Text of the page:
The other day I walked into a Brazilian Jiu Jitsu gym for the first time to learn something new.
I remember my mom telling me a conversation she had with family friend around her age. The guy’s a seemingly smart guy, but he actually told my mom that he has very little left to learn.
That’s a scary place to be, in a position where you think you know everything you need to know.
There’s no more growth left. There’s nothing left to get excited about.
Poor, miserable prick.
My mom’s in her seventies. She admits that she has so much to learn that she can’t even wrap her head around it. Every day provides a new lesson, an opportunity to learn something new, and the best among us chase it.
The Practicing Mind
There’s science behind this ‘chasing’ learning.
A couple years ago I read the Practicing Mind.
It’s an incredible book that kicked off (or renewed) my desire to try new things and to have hobbies that I’m actively engaged in.
I took up archery. I bought a rifle and shotguns and began learning how to shoot. Brazilian Jiu Jitsu is the latest in that line of things I’m trying to get better at, and while each serve a purpose – knowing how to shoot enables you to hunt your own food, learning a new form of martial arts equips you better to defend yourself and others – it’s the act of learning where the true power is found.
The author, Thomas Sterner, lays out how the actual act of practicing makes you better at learning.
The greatest at what they do aren’t innately great. Da Vinci was a great practiser of art. As was Michelangelo. They were able to remain in the moment, to forget about where they wanted to be or what they wanted to do, and simply learn.
It’s forgetting the destination and focusing on the process.
The destination requires the process, the process doesn’t require the destination. In fact, when you’re focused on the destination instead of on the process, you bring yourself further away from your desired outcome.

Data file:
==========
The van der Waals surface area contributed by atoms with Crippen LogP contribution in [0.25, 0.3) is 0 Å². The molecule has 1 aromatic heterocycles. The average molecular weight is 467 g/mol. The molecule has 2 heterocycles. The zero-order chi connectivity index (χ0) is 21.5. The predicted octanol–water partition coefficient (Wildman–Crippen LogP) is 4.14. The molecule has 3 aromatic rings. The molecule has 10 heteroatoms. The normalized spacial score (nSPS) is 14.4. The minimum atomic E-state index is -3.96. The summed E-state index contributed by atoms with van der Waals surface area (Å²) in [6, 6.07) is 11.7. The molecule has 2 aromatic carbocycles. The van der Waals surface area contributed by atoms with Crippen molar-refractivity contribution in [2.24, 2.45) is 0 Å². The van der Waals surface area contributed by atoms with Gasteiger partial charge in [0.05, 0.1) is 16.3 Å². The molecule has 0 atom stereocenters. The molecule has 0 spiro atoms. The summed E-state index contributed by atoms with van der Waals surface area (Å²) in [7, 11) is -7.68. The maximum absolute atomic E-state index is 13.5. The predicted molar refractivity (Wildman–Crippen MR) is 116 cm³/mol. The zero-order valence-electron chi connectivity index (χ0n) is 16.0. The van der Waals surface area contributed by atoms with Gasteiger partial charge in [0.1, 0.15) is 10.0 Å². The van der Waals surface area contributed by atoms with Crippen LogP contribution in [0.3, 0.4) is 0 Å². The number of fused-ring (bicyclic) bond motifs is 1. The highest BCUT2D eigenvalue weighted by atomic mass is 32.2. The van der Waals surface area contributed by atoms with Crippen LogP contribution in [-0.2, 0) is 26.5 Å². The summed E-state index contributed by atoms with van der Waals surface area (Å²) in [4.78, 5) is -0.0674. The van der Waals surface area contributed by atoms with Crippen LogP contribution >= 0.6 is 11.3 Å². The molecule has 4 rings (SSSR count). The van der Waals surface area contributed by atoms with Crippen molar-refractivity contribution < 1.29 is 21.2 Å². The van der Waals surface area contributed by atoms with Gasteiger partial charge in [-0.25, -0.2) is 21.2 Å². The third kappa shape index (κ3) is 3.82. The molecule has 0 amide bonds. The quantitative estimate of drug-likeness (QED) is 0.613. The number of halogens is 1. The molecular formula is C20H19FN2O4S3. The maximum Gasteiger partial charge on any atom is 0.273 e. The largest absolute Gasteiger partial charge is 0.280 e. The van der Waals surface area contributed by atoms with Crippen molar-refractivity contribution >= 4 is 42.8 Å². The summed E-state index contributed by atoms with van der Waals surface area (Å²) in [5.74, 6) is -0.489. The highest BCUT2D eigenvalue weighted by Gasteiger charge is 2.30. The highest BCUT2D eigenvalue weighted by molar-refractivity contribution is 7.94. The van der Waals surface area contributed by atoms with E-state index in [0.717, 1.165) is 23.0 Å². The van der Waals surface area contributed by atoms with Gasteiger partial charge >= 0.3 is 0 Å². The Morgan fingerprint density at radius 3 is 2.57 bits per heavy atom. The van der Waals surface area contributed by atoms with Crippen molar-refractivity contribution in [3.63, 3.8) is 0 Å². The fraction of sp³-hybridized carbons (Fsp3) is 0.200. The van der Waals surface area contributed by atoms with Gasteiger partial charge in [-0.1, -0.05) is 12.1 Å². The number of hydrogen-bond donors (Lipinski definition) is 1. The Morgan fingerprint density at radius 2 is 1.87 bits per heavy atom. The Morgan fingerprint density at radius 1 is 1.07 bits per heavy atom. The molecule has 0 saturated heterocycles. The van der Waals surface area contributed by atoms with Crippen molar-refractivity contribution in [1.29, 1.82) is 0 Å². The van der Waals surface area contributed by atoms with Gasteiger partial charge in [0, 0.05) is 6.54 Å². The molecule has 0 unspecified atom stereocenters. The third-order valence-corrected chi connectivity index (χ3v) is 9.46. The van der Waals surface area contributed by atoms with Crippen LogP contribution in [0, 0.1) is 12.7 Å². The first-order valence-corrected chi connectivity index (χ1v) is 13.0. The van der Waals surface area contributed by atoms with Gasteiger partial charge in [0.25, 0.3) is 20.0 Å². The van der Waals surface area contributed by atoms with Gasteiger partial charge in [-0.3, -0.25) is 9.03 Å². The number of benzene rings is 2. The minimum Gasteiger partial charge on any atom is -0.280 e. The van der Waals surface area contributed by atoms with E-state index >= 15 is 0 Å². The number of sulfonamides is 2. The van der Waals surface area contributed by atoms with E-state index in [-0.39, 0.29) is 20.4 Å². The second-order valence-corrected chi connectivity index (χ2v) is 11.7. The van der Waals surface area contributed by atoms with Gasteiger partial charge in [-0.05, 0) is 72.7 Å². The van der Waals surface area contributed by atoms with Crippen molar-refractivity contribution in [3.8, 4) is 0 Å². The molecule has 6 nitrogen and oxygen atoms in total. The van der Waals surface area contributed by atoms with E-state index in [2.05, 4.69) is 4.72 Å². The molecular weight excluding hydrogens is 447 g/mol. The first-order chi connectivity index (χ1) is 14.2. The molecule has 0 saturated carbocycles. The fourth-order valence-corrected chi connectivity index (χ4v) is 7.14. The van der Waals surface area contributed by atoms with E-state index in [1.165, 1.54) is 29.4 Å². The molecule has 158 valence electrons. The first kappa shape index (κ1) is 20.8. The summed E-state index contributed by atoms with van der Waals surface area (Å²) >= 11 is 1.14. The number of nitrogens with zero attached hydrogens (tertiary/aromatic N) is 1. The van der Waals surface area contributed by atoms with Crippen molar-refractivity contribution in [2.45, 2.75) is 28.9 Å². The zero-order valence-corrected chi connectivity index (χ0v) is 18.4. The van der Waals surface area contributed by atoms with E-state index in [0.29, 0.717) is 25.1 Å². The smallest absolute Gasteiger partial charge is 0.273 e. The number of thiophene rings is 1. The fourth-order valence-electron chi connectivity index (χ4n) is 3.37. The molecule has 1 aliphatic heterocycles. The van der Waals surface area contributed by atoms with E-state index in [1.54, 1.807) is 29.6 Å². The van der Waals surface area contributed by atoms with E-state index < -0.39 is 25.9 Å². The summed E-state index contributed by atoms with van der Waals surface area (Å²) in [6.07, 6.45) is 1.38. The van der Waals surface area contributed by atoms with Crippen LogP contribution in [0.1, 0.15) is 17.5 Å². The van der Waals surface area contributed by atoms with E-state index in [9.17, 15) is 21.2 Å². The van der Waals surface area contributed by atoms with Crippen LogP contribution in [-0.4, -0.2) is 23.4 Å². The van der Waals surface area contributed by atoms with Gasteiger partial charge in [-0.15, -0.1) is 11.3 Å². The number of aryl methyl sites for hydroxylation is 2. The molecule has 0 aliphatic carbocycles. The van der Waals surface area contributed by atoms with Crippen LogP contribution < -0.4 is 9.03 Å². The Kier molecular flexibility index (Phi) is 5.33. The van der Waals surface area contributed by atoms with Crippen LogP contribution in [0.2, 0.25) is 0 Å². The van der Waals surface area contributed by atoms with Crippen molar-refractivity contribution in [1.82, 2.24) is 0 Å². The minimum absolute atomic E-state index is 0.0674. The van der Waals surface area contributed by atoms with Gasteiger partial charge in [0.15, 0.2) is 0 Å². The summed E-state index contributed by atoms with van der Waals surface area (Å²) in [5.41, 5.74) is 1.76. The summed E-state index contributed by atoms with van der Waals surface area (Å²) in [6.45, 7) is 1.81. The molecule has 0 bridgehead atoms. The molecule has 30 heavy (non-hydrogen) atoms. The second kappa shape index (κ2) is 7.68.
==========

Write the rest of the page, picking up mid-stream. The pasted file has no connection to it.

Thus, the better you become at learning, at practicing a craft, at bringing your mind into the moment and not allowing it to venture off into the future or the past, the more efficient you become at the art of mastery.
Men Need Hobbies
Always be engaged in some form of learning.
You don’t need more than one thing, but you need something beyond your craft, your work. You need an escape outside of what you do for a living that’s beneficial to your mind and improves your ability to learn.
Men also need another place to put their energy.
We’re here to learn, to grow, and to conquer. Men need skills. We need to feel like we’re improving at something. That something isn’t always our career. And even if the career is creeping along far more slowly than we like, we can improve in other areas.
Simply put, men need hobbies. Better yet, we need hobbies that make us better men and that make us better at being men.
We’re here to protect and provide, so why not become better at protecting and more equipped to provide?
Hence, walking into a BJJ gym.
I haven’t boxed in years, and getting my head knocked around every day wasn’t as appealing as learning something completely new.
Find a hobby.
About The Author
Chad Howse: Chad’s mission is to get you in the arena, ‘marred by the dust and sweat and blood’, to help you set and achieve audacious goals in the face of fear, and not only build your ideal body, but the life you were meant to live.